The agency planned to go live with InSight during the first quarter of 2010. Brede adds that the system will be configured to allow Spillman agencies to access data gathered by his department, too.

The Salt Lake City Police Department will be one of 101 agencies in Utah and more than 800 agencies throughout the United States using Spillman software. Spillman provides a full range of software solutions, including records management, computer-aided dispatch, mobile communications, corrections management, fire/ EMS management, resource management, and data sharing.

For more information, click here, and enter number 35.

Delaware County, Indiana, Sheriff’s Office Selects New World Systems’ Public Safety Software Solutions

The Delaware County, Indiana, Sheriff’s Office and the DCECC-9-1-1 are working to greatly improve emergency response and public safety with new software and technology from an industry leader. The county has signed a contract to license New World Systems’ Aegis/MSP Public Safety Solution on the Microsoft platform to replace an outdated system. The new solutions will provide integrated mapping capabilities; field-based reporting for officers, and fast, easy access to information.

“We wanted to select a vendor that had been in business for many years, had proven applications, and a superior reputation for support,” said Tim Hutson, Chief of Emergency Services for Delaware County. “New World has been in the business for nearly three decades and serves large cities and counties across the country, many of them right here in Indiana. Their solid reputation was a deciding factor in our decision to select the company.”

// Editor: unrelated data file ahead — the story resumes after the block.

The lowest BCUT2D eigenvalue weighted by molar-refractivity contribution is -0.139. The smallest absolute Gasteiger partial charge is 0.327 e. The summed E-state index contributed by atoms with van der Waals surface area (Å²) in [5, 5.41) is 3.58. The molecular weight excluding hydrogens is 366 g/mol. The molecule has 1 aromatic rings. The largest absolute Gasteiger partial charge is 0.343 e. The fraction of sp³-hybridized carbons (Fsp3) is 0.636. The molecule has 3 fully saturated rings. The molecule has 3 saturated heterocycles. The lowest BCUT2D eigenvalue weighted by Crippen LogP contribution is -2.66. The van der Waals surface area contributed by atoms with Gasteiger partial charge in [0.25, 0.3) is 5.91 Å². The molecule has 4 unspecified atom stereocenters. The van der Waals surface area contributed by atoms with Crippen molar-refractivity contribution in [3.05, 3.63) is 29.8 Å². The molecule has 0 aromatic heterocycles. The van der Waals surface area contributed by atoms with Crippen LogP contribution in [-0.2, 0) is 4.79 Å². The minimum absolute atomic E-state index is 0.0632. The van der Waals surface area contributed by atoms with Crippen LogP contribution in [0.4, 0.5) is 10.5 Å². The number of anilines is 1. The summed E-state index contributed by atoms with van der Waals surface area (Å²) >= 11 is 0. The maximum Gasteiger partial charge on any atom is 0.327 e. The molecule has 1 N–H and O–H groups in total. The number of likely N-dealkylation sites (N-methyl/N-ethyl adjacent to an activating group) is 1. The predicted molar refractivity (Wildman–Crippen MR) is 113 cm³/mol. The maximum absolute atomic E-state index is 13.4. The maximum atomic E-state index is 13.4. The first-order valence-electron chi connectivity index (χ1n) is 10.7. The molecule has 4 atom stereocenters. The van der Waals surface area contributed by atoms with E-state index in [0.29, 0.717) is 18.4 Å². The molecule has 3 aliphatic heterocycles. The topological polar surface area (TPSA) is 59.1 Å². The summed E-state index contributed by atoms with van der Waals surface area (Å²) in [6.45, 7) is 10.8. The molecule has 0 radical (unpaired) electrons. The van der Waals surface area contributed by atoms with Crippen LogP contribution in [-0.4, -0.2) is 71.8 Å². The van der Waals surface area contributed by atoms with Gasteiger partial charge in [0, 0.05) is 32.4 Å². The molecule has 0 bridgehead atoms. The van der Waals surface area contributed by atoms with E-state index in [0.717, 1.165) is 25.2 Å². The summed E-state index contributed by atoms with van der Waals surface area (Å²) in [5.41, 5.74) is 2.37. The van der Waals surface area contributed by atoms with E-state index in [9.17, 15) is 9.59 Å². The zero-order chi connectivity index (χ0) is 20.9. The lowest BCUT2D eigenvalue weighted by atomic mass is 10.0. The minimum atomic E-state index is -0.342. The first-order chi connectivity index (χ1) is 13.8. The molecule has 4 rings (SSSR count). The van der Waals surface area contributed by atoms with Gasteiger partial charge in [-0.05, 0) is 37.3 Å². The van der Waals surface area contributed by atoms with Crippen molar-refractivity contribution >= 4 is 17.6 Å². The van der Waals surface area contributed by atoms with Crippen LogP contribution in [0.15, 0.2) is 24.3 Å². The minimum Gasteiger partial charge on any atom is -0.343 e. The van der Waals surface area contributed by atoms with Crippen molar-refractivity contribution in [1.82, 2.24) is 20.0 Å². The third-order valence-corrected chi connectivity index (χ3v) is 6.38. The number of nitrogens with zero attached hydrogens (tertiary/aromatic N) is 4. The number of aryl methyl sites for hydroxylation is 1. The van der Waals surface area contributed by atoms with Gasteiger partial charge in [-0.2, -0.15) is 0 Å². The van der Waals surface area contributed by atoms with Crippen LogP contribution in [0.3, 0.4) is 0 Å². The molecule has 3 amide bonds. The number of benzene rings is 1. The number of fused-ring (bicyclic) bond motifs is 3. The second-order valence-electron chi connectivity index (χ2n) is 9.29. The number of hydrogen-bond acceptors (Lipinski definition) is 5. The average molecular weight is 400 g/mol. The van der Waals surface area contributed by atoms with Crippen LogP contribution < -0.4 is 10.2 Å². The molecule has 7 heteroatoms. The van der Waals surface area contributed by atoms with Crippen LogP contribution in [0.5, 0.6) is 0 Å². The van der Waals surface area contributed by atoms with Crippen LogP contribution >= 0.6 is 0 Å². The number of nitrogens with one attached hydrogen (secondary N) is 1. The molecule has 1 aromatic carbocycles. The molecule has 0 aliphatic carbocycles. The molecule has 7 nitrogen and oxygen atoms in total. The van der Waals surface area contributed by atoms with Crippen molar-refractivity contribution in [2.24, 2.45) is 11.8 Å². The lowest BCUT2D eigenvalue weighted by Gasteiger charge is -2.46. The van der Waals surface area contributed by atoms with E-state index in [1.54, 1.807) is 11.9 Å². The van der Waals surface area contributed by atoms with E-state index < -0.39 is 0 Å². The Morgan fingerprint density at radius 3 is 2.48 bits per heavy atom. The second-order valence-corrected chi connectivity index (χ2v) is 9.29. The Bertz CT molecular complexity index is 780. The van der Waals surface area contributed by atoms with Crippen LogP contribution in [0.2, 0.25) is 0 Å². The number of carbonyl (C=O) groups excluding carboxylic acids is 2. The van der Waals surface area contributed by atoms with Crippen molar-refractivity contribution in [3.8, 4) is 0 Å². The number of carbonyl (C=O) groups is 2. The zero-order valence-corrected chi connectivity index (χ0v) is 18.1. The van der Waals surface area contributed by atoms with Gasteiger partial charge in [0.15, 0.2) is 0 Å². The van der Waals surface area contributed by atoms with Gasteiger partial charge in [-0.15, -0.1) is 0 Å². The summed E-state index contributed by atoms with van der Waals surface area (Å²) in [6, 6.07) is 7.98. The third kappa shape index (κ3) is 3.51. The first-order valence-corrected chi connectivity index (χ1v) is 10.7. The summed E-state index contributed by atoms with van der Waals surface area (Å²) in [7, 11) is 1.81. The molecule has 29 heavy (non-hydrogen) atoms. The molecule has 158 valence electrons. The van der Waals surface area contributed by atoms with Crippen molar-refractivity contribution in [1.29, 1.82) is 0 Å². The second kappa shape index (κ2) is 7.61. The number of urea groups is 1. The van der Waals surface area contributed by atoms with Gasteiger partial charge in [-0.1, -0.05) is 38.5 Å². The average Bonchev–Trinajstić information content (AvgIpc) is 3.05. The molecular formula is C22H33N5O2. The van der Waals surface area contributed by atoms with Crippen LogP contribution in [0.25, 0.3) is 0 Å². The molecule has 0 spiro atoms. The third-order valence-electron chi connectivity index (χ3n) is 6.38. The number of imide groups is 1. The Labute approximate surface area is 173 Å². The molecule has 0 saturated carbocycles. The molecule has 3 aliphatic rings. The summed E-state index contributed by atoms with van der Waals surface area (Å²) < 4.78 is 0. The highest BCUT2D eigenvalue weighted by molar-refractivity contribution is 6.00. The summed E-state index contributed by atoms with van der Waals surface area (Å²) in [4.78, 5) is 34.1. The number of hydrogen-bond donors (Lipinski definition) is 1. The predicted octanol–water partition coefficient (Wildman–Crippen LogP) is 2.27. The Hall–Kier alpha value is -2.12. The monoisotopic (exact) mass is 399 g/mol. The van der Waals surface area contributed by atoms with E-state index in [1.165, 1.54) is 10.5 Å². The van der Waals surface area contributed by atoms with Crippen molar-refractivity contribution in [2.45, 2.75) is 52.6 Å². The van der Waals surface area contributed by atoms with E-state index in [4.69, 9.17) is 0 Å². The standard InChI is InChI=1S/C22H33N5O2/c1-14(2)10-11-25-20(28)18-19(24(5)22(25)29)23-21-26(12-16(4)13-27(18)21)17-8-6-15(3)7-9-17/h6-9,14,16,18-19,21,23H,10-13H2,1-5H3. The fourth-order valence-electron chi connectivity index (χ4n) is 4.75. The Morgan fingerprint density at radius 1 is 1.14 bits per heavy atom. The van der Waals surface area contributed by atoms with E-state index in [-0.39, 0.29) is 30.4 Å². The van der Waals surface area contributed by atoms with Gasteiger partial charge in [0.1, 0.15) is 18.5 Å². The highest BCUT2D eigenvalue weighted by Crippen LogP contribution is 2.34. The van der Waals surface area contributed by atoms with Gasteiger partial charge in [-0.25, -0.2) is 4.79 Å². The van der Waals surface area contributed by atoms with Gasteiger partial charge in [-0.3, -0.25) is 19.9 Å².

New World Systems will provide the Delaware County Sheriff’s Office and DCECC-9-1-1 with Aegis/MSP Computer-Aided Dispatch (CAD), multijurisdictional Records Management System (RMS), mobile and field-based reporting and corrections software developed in-house using proven Microsoft technology, industry-standard Windows Server and SQL Server. The completely integrated system will offer the county agencies fast and easy access to mission critical information throughout all applications and provide time-saving workflow and electronic approvals.

The county also will benefit from completely integrated mapping capabilities in New World’s CAD software. Instead of looking at a separate mapping application, county dispatchers will have access to a feature-rich map within New World’s software, saving them time while dispatching aid to an emergency. New World also will provide the county with Automatic Vehicle Location (AVL), allowing dispatchers and first responders to view units that are closest to an emergency, helping to improve response times. County officials say another benefit of New World’s software will be the ability to complete and submit reports from the field.

“Providing our officers with the ability to complete and submit reports from their vehicles will save time and keep them out on the road and visible in the community,” said Hutson. New World’s solutions will help the Delaware County Sheriff’s Office protect and serve a population of more than 118,000 residents. ■

For more information, click here, and enter number 36.



From The Police Chief, vol. LXXVII, no. 3, March 2010. Copyright held by the International Association of Chiefs of Police, 515 North Washington Street, Alexandria, VA 22314 USA.